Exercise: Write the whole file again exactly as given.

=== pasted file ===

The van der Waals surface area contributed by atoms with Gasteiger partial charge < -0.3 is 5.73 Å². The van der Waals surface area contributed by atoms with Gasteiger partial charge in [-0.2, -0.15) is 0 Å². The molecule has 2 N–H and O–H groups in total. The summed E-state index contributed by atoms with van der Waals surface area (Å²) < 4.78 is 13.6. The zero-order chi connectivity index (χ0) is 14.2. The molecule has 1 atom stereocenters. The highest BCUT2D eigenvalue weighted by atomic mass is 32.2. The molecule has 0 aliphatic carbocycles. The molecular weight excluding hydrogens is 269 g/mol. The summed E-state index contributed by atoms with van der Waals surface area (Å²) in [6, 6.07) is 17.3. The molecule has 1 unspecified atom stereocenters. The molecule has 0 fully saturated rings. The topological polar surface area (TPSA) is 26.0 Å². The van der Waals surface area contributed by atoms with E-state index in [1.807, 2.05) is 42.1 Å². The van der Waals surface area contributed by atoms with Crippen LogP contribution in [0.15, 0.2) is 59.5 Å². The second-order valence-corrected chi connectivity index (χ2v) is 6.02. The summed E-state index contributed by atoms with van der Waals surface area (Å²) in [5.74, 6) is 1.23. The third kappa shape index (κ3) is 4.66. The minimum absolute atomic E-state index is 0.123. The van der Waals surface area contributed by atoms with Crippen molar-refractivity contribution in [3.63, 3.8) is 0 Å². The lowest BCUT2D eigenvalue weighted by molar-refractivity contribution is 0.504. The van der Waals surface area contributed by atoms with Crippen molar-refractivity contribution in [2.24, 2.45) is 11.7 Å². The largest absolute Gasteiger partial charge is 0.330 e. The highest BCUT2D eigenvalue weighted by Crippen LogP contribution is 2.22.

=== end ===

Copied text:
The van der Waals surface area contributed by atoms with Gasteiger partial charge < -0.3 is 5.73 Å². The van der Waals surface area contributed by atoms with Gasteiger partial charge in [-0.2, -0.15) is 0 Å². The molecule has 2 N–H and O–H groups in total. The summed E-state index contributed by atoms with van der Waals surface area (Å²) < 4.78 is 13.6. The zero-order chi connectivity index (χ0) is 14.2. The molecule has 1 atom stereocenters. The highest BCUT2D eigenvalue weighted by atomic mass is 32.2. The molecule has 0 aliphatic carbocycles. The molecular weight excluding hydrogens is 269 g/mol. The summed E-state index contributed by atoms with van der Waals surface area (Å²) in [6, 6.07) is 17.3. The molecule has 1 unspecified atom stereocenters. The molecule has 0 fully saturated rings. The topological polar surface area (TPSA) is 26.0 Å². The van der Waals surface area contributed by atoms with E-state index in [1.807, 2.05) is 42.1 Å². The van der Waals surface area contributed by atoms with Crippen LogP contribution in [0.15, 0.2) is 59.5 Å². The second-order valence-corrected chi connectivity index (χ2v) is 6.02. The summed E-state index contributed by atoms with van der Waals surface area (Å²) in [5.74, 6) is 1.23. The third kappa shape index (κ3) is 4.66. The minimum absolute atomic E-state index is 0.123. The van der Waals surface area contributed by atoms with Crippen molar-refractivity contribution in [3.63, 3.8) is 0 Å². The lowest BCUT2D eigenvalue weighted by molar-refractivity contribution is 0.504. The van der Waals surface area contributed by atoms with Crippen molar-refractivity contribution in [2.24, 2.45) is 11.7 Å². The largest absolute Gasteiger partial charge is 0.330 e. The highest BCUT2D eigenvalue weighted by Crippen LogP contribution is 2.22.